Imagine yourself carrying your smart devices in a backpack and finding your hands all tangled looking for the right charging cable. Well, wireless charging technology has just saved you the stress. Wireless charging has the potential to letting you juice up the devices without such hassles. But what about other factors such as charging rate, device safety, and cost of this technology. The pros and cons of wireless charging technology can help you make an informed decision whether you should go for it or not.
Wireless charging is the latest technology that many believe is a commendable step taken to save the environment, although the concept is about a century old. The technology was discovered by Nikola Tesla. Recently, wireless chargers have been introduced in the market to compete with their wired counterparts.
The technology surely eliminates the need for cables or connectors, which can be difficult to manage and handle while travelling. While many believe it's a great move, others have a different opinion considering the pitfalls of wireless charging technology, also discussed in detail below.
Experts suggest that wireless charging technology benefits in many ways. The smarter system has fewer effects on the environment and humans compared to the current charging mechanism. Some other factors contributing to the major pros of wireless charging technology should have your attention here.
The technology not only eliminates the need for cables or connectors but also reduces your dependency on them. So, the next time you leave for a trip, you won't have to worry much about whether you packed all the charging support for your Tablet, Smartphone, and smartwatch or not.
Wireless charging has the advantage of charging multiple phones at once because a single wireless charger/charging pad is enough to charge multiple devices simultaneously, provided if the charging pad is big enough.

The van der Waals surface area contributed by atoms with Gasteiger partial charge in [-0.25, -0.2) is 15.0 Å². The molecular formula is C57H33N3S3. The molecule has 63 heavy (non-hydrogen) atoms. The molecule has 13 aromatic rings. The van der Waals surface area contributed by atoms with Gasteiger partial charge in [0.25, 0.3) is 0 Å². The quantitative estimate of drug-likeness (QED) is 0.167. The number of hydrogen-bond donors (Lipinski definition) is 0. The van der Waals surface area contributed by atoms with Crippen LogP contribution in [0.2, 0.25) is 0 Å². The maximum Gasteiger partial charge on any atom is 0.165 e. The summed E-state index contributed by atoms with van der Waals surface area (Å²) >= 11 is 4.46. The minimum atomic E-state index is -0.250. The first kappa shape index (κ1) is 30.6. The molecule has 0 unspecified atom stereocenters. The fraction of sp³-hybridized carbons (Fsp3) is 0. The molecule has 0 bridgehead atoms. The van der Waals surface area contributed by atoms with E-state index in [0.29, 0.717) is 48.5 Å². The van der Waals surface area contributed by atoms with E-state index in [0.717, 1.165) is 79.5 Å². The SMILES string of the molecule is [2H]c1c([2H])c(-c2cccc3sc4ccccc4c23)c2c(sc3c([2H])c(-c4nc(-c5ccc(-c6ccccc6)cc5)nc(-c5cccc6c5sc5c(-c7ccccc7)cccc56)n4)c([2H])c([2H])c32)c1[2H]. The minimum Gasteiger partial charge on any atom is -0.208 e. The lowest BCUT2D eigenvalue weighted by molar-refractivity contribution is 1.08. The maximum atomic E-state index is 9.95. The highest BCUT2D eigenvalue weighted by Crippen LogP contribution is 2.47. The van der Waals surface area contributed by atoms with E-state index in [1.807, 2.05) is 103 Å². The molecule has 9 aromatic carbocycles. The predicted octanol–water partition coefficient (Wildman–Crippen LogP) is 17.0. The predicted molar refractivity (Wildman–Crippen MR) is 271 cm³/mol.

Many mobile manufacturers have different charging ports built-in their phones. When this technology replaces all the cables, you’ll likely have more benefits of wireless charging as one charging pad can be used universally.
Another advantage of wireless charging is that it's safe, unlike wired chargers which are prone to wear and tear with time. Charging your phone wirelessly is also safer than using an adapter and USB cables. In addition, wireless charging reduces the danger of power surge or damage to your device.
Conventional charging methods for cellphones require you to constantly connect and disconnect your charger/cord from the phone port. This can quickly wear down and harm your phone's port as a result of this. Wireless charging is more long-lasting and decreases the chance of damaging your smartphone port.
Charging pads and stands are all smart, one of the noteworthy pros of wireless charging technology. When your smartphone's battery is fully charged, they recognize it and automatically stop feeding power. Likewise, a typical wireless charger shuts down when your battery is full to save energy and avoid overheating.
As with every technology entails some limitations in the real world, wireless charging also has its share of drawbacks. Listed below are some of the cons of wireless charging technology you can experience over time.